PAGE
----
(Although I'm playing with fire, please pitch advice to a Noob... Thanks)

Now then,

Trying a low level format of a 2TB damaged HDD so that it can use SMART to self mark bad sectors/blocks.

Followed advice at https://superuser.com/questions/203305/how-do-i-perform-a-low-level-format-of-a-sandforce-solid-state-disk/485949#485949

But got this output from this command:

sudo hdparm --user-master u --security-erase llformat /dev/sdc

 Issuing SECURITY_ERASE command, password="llformat", user=user
ERASE_PREPARE: Invalid argument

I have successfully enabled security. Here is output from hdparm -I /dev/sdc:


ATA device, with non-removable media
    Model Number:       WDC WD20EARS-00MVWB0                    
    Serial Number:      WD-WCAZA7166342
    Firmware Revision:  51.0AB51
    Transport:          Serial, SATA 1.0a, SATA II Extensions, SATA Rev 2.5, SATA Rev 2.6
    Supported: 8 7 6 5 
    Likely used: 8
    Logical     max current
    cylinders   16383   16383
    heads       16  16
    sectors/track   63  63
    CHS current addressable sectors:   16514064
    LBA    user addressable sectors:  268435455
    LBA48  user addressable sectors: 3907029168
    Logical/Physical Sector size:           512 bytes
    device size with M = 1024*1024:     1907729 MBytes
    device size with M = 1000*1000:     2000398 MBytes (2000 GB)
    cache/buffer size  = unknown
    LBA, IORDY(can be disabled)
    Queue depth: 32
    Standby timer values: spec'd by Standard, with device specific minimum
    R/W multiple sector transfer: Max = 16  Current = 0
    DMA: *mdma0 mdma1 mdma2 udma0 udma1 udma2 udma3 udma4 udma5 udma6 
         Cycle time: min=120ns recommended=120ns
    PIO: pio0 pio1 pio2 pio3 pio4 
         Cycle time: no flow control=120ns  IORDY flow control=120ns
    Enabled Supported:
       *    SMART feature set
       *    Security Mode feature set
       *    Power Management feature set
       *    Write cache
       *    Look-ahead
       *    Host Protected Area feature set
       *    WRITE_BUFFER command
       *    READ_BUFFER command
       *    NOP cmd
            Power-Up In Standby feature set
       *    SET_FEATURES required to spinup after power up
            SET_MAX security extension
       *    48-bit Address feature set
       *    Device Configuration Overlay feature set
       *    Mandatory FLUSH_CACHE
       *    FLUSH_CACHE_EXT
       *    SMART error logging
       *    SMART self-test
       *    General Purpose Logging feature set
       *    64-bit World wide name
       *    WRITE_UNCORRECTABLE_EXT command
       *    {READ,WRITE}_DMA_EXT_GPL commands
       *    Segmented DOWNLOAD_MICROCODE
       *    Gen1 signaling speed (1.5Gb/s)
       *    Gen2 signaling speed (3.0Gb/s)
       *    Native Command Queueing (NCQ)
       *    Host-initiated interface power management
       *    Phy event counters
       *    NCQ priority information
            DMA Setup Auto-Activate optimization
       *    Software settings preservation
       *    SMART Command Transport (SCT) feature set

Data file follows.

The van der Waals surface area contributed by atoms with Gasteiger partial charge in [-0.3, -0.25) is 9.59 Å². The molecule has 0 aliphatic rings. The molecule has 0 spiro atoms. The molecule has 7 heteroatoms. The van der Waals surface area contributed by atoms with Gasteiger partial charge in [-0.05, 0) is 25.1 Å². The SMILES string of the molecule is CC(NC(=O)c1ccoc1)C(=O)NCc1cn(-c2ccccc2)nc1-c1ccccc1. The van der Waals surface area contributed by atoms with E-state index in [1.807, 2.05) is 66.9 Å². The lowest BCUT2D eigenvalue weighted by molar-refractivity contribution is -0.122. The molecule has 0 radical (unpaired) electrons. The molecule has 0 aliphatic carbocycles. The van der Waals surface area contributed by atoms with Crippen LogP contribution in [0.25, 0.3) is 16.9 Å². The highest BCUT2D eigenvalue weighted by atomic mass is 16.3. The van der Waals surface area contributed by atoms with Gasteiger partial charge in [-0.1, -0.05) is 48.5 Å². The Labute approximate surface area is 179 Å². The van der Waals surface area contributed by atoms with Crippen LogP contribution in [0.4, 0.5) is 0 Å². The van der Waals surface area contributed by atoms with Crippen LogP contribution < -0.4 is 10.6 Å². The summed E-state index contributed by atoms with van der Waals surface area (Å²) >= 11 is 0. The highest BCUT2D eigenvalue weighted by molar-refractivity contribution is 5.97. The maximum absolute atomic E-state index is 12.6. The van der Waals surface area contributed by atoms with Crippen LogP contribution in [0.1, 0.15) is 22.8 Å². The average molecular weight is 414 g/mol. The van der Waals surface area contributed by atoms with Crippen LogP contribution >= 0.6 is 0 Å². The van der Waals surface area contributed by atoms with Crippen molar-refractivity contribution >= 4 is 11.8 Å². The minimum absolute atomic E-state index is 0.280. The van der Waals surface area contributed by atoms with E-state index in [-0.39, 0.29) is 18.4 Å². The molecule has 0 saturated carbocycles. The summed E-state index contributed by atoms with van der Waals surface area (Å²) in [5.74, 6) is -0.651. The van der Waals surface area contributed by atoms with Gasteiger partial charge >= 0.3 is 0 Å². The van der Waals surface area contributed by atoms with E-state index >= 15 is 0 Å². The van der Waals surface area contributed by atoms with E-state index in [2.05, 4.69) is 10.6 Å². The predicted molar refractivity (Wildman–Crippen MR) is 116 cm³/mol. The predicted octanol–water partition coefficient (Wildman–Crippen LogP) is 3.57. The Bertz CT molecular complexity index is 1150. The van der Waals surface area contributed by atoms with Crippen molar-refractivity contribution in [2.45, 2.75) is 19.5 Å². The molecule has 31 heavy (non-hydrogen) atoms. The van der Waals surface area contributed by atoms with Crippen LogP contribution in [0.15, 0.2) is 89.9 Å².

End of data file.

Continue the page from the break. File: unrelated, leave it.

*    SCT Write Same (AC2)
       *    SCT Features Control (AC4)
       *    SCT Data Tables (AC5)
            unknown 206[12] (vendor specific)
            unknown 206[13] (vendor specific)
    Master password revision code = 65534
    not locked
    not frozen
    not expired: security count
        supported: enhanced erase
    Security level high
Logical Unit WWN Device Identifier: 50014ee205d8fa16
    NAA     : 5
    IEEE OUI    : 0014ee
    Unique ID   : 205d8fa16
Checksum: correct

I'm not expected to enter the password, am I?


Well, I might be admitting defeat for now, but have answers for future users.

In my case, the drive is connected to a SATA-USB Cable (12GBP ebay item). Apparently some of these and even external drive cradles do not pass full ATA commands to the drive. Mark Lord, the writer of hdparm wrote me a two line description of what to do and line one was:

The drive should be directly connected to the internal SATA controller of the motherboard

Manual Pages at Ubuntu.com says

hdparm provides a command line interface to various kernel interfaces supported by the Linux SATA/PATA/SAS "libata" subsystem and the older IDE driver subsystem. Many newer (2008 and later) USB drive enclosures now also support "SAT" (SCSI-ATA Command Translation) and therefore may also work with hdparm.

To quote Linux-Magazine:

Hdparm accepts any device as mass storage that is connected to an (E)IDE, SATA, or SAS interface, including, therefore, DVD drives and SSDs. USB-to-IDE adapters often cause problems because they do not transmit the (complete) ATA or ATAPI commands to the drive. The information that hdparm delivers is dependent on the device.

I'm using a tiny netbook so direct ribbon connection to the motherboard isn't possible and I have no access to another machine. Thwarted!

Your Answer

By clicking “Post Your Answer”, you agree to our terms of service, privacy policy and cookie policy

Not the answer you're looking for? Browse other questions tagged or ask your own question.